13 Reasons Why – Book Review

About the book:

Clay Jensen returns home from school to find a mysterious box with his name on it lying on his porch. Inside he discovers thirteen cassette tapes recorded by Hannah Baker, his classmate and crush who committed suicide two weeks earlier.

On tape, Hannah explains that there are thirteen reasons why she decided to end her life. Clay is one of them. If he listens, he’ll find out how he made the list.

What I thought about the book:

Usually the book reviews I do have a very different format from this one, where I tell you about the book’s plot in my own words and what I thought about it simultaneously. For this book, I decided to try a different approach. Hope you all like it.

Anyways, the only way I can explain this book is that it was intense. The narration was beautifully executed, and it dealt with some serious issues a teen faces one way or the other in their life.

Suicide is a very strong topic, I personally feel that it is often not discussed enough like how Hannah points out no one was willing to discuss it when she dropped an anonymous letter to her teacher without knowing who was the person behind that letter. I personally feel like suicide is never the answer, as God gave us this life and we are no one to end it, He gave it to us as possession and He is the only one who can take it (I won’t go in detail of it, but intentionally killing yourself or someone is what I’m talking about not accidents).

Hannah tells Clay (and the reader) of the reasons that led to her making the decision of ending her life, the snowball effect as she calls it. Teens, I have realized can be absolutely ruthless at times. Spreading rumors, petty jealousy, not thinking about the consequences to their actions; no wonder there are so many depressed souls out there.

You don’t know what goes on in anyone’s life but your own. And when you mess with one part of a person’s life, you’re not messing with just that part. Unfortunately, you can’t be that precise and selective. When you mess with one part of a person’s life, you’re messing with their entire life. Everything. . . affects everything.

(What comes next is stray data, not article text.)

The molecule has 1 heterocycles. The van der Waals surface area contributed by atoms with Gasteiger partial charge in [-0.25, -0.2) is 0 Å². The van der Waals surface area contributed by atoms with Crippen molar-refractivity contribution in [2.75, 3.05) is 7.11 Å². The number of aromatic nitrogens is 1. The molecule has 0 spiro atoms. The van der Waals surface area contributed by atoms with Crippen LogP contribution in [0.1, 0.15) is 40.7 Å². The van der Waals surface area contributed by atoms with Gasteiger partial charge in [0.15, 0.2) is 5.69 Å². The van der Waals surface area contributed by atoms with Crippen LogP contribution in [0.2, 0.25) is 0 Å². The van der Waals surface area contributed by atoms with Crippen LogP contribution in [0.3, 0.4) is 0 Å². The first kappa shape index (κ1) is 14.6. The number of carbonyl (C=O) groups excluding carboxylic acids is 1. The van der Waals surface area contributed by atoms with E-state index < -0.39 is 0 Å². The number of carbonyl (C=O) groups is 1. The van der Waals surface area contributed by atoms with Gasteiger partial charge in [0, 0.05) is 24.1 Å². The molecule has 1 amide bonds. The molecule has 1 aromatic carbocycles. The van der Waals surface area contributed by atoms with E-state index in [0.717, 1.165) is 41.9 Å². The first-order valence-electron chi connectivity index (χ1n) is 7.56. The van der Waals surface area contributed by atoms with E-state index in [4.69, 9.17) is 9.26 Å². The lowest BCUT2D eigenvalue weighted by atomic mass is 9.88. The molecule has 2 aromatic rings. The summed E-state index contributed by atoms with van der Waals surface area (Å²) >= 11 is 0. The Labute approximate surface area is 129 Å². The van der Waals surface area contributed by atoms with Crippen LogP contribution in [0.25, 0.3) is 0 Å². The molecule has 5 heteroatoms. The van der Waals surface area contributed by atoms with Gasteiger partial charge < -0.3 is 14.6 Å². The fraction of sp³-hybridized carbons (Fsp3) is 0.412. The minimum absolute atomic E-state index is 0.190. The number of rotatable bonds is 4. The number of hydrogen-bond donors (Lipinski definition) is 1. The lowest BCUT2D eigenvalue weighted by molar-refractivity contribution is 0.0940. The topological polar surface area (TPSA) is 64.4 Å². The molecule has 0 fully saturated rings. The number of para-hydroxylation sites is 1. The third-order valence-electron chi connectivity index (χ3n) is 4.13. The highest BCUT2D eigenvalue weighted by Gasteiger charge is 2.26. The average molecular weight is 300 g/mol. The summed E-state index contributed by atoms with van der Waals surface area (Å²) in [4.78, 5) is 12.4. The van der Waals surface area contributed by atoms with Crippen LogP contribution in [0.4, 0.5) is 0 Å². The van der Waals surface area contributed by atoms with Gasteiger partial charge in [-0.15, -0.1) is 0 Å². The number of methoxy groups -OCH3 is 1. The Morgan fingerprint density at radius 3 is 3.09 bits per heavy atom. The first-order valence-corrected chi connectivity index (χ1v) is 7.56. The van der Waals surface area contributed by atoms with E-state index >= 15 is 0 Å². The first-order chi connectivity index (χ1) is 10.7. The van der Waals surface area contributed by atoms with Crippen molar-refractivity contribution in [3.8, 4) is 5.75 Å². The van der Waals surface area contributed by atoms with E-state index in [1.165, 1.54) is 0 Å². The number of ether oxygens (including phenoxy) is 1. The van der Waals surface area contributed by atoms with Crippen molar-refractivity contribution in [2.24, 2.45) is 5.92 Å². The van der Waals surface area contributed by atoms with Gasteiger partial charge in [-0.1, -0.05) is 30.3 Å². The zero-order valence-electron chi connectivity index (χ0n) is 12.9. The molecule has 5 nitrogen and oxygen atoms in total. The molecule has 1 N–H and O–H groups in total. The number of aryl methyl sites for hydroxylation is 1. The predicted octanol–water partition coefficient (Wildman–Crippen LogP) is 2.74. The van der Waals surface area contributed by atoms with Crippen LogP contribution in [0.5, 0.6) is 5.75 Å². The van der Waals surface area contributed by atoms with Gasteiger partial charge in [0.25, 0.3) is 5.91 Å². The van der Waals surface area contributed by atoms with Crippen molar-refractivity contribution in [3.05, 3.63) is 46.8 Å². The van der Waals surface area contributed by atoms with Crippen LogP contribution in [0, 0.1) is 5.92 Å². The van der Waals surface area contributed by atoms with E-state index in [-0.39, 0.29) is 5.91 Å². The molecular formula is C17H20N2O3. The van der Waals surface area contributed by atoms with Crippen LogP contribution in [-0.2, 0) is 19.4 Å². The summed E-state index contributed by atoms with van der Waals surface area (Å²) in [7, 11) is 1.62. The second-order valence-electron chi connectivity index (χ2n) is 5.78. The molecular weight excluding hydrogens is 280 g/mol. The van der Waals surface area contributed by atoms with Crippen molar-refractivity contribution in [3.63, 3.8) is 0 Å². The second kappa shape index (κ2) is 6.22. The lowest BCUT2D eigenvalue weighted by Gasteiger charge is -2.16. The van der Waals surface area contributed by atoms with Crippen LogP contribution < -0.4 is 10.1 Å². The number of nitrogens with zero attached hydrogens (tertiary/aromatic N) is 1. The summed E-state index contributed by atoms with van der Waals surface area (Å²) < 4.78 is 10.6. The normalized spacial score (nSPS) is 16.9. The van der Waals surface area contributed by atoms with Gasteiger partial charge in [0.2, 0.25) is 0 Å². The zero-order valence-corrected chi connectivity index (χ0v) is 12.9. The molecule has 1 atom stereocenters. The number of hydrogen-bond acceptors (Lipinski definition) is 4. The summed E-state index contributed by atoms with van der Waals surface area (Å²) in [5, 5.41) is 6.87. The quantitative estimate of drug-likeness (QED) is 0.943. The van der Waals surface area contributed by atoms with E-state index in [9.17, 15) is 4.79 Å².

This perfectly explains how we are so willing to mess with someone, poke fun at one of their insecurities without actually knowing that what that person is going through. Hannah, I personally felt could had handled a few things better than she did, but then again she was going through a trauma of her own, as she felt trapped in her own mind. All she needed was somebody who would care, people did care, but not just enough.

A lot of people who’ve read this book, condemn Hannah for committing suicide and say that she could had handled things better (I know she could had too), she was being selfish (maybe?), she was just whining and needed an excuse to blame her death on people. She in the end does say she doesn’t blame anyone on the list for her death, but she just wanted people to know how she felt, and how these things led up to her ending her life. This book if nothing else, tells us that we should be more considerate of other people’s feelings, keep an eye out for someone who needs help, and that we should try to help them in anyway possible.

In the end, Clay runs after this girl called Skye, who he sees Hannah in, drastic change in appearance and how she faded in into the crowd. He wasn’t able to save Hannah from herself and the world, but he opened his eyes and realized that if not Hannah, he can still help someone else.

The tapes, I found the whole a dead person speaking in to your ears a bit unnerving and I think Clay would agree with me on that.

On a side note: To anyone, who feels trapped or suicidal, please seek help, find an outlet in form of a psychologist, a friend, books, anything. If you feel like no one you know, knows what you are feeling, try to make them understand; and people keep an open mind while listening to somebody’s problem. Even a little act of kindness can change someone’s life.



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